And further down the panel of experts sat Luis Mira, Owner/President of Herdade das Servas, who presented the notion that, nowadays, terroir is a focus for Portugal’s winemakers. “The most important thing is to make a wine that tells terroir. […] To put the vision without perils [means] to drink and enjoy the wine.” Mira wanted guests of this seminar to extract that sense of place in the glass. The dark plum, black cherry, wine gum, and cola notes of the Sem Barrica Unoaked Red 2015 left me daydreaming about the summer heat of the Alentejo.

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After tasting our way through Caves Messias Bairrada’s Classico Garrafeira 2013, which exuded the qualities of red & black fruits with a hint of root beer bark, we indulged in a lighter intensity wine from Famille JM Cazes out of the Douro Valley, whose Roquette & Cazes Douro DOC 2014 brought rose and raspberry, plum and toast to the … glass. I could not move on without mention of the Real Companhia Velha Douro’s Carvalhas Vinhas Velhas Tinto 2015 which knocked my socks off with its dusty mineral-driven bouquet and raspberry and wine gum notes.

As we began the finale of our voyage, we tasted through three lovely Ports, one of which was the Ramos Pinto Vintage Port 2000. Jorge Rosas educated the crowd on how perfect a pairing Port and cheese are together.

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Anna Budarina, Sandeman Ambassador for Sogrape Vinhos Douro, spoke on the Sandeman Tawny 30 Year Old Port at an estimated $110.00 CAD per bottle. “It’s not a dusty wine,” Budarina said. “There’s a brightness in it […] and Tawny is an art of blending.” Budarina, the only woman on the entire panel of speakers during the seminar, held her stature during the discussion. “We don’t want it [Port] to be a dying drink,” Budarina flatly stated, and this 30 Year Old Tawny is a “great representation of [the] versatility of Ports.”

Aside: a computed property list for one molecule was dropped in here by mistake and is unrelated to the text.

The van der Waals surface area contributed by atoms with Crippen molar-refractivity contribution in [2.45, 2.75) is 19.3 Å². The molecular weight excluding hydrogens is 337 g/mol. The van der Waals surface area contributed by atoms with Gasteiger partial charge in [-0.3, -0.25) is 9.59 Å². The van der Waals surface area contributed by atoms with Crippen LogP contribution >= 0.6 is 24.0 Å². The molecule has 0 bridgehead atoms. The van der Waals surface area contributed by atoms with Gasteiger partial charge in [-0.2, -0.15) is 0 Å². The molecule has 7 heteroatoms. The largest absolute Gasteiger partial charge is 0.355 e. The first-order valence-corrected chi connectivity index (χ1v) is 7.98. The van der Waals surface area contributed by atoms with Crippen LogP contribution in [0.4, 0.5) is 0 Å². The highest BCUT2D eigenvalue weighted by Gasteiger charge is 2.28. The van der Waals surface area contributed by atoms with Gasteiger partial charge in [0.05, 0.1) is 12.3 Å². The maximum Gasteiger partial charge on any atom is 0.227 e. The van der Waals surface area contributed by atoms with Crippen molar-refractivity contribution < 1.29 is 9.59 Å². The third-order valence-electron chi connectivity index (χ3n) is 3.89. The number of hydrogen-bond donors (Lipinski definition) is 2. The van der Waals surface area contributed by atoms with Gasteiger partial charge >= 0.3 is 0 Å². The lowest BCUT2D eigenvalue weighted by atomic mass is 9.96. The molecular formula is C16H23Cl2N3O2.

Symington Family Estates: Graham’s Douro also poured a Tawny, but this was their 40 Year Old Tawny. As if the bar wasn’t set high enough by Sandeman, the eyes on seminar-goers began to cross as they smelled and tasted through. Burnt sugar, caramel, white pepper, raisin, and other dried fruits burst forth. At an estimated $200 CAD per bottle, we had culminated our Voyage of Discovery, indeed.

Cheers!

The Demystified Vine

Many thanks to Festival Chair Mark Hicken, Executive Director Harry Hertscheg, and Event Coordinator & MC Paul Wagner for making this seminar possible. ‘Voyage of Discovery’ was a fundraising event for the Bard on the Beach Shakespeare Festival made possible by the BC Liquor Distribution Branch, the Consulate General of Portugal, and the wineries themselves. You can find more information at VanWineFest.ca.

 

Terroir. This was the theme term in the Truth in Terroir seminar led by moderator Mark Shipway, DipWSET, during the Vancouver International Wine Festival held February 24-March 4, 2018.

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The panel of terroir-driven wines.